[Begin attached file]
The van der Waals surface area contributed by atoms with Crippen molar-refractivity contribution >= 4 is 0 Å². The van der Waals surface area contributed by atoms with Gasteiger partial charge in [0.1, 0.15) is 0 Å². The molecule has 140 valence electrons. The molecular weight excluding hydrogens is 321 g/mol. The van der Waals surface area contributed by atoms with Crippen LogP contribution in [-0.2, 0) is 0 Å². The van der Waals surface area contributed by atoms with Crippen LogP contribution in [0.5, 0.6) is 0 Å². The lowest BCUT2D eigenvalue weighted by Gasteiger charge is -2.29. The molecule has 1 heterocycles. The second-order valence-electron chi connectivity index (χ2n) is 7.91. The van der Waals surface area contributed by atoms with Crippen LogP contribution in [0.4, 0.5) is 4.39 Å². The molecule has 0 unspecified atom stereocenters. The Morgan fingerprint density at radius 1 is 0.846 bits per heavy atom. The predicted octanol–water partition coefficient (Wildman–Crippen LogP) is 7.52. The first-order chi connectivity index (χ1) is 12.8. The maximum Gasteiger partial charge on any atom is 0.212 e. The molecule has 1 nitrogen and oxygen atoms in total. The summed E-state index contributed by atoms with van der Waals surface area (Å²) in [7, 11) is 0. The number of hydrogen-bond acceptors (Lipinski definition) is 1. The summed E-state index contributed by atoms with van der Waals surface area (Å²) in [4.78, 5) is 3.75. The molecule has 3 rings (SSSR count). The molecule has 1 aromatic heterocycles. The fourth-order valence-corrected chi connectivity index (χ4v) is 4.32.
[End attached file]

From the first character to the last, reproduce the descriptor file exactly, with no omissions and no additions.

The van der Waals surface area contributed by atoms with Crippen molar-refractivity contribution >= 4 is 0 Å². The van der Waals surface area contributed by atoms with Gasteiger partial charge in [0.1, 0.15) is 0 Å². The molecule has 140 valence electrons. The molecular weight excluding hydrogens is 321 g/mol. The van der Waals surface area contributed by atoms with Crippen LogP contribution in [-0.2, 0) is 0 Å². The van der Waals surface area contributed by atoms with Crippen LogP contribution in [0.5, 0.6) is 0 Å². The lowest BCUT2D eigenvalue weighted by Gasteiger charge is -2.29. The molecule has 1 heterocycles. The second-order valence-electron chi connectivity index (χ2n) is 7.91. The van der Waals surface area contributed by atoms with Crippen LogP contribution in [0.4, 0.5) is 4.39 Å². The molecule has 0 unspecified atom stereocenters. The Morgan fingerprint density at radius 1 is 0.846 bits per heavy atom. The predicted octanol–water partition coefficient (Wildman–Crippen LogP) is 7.52. The first-order chi connectivity index (χ1) is 12.8. The maximum Gasteiger partial charge on any atom is 0.212 e. The molecule has 1 nitrogen and oxygen atoms in total. The summed E-state index contributed by atoms with van der Waals surface area (Å²) in [7, 11) is 0. The number of hydrogen-bond acceptors (Lipinski definition) is 1. The summed E-state index contributed by atoms with van der Waals surface area (Å²) in [4.78, 5) is 3.75. The molecule has 3 rings (SSSR count). The molecule has 1 aromatic heterocycles. The fourth-order valence-corrected chi connectivity index (χ4v) is 4.32.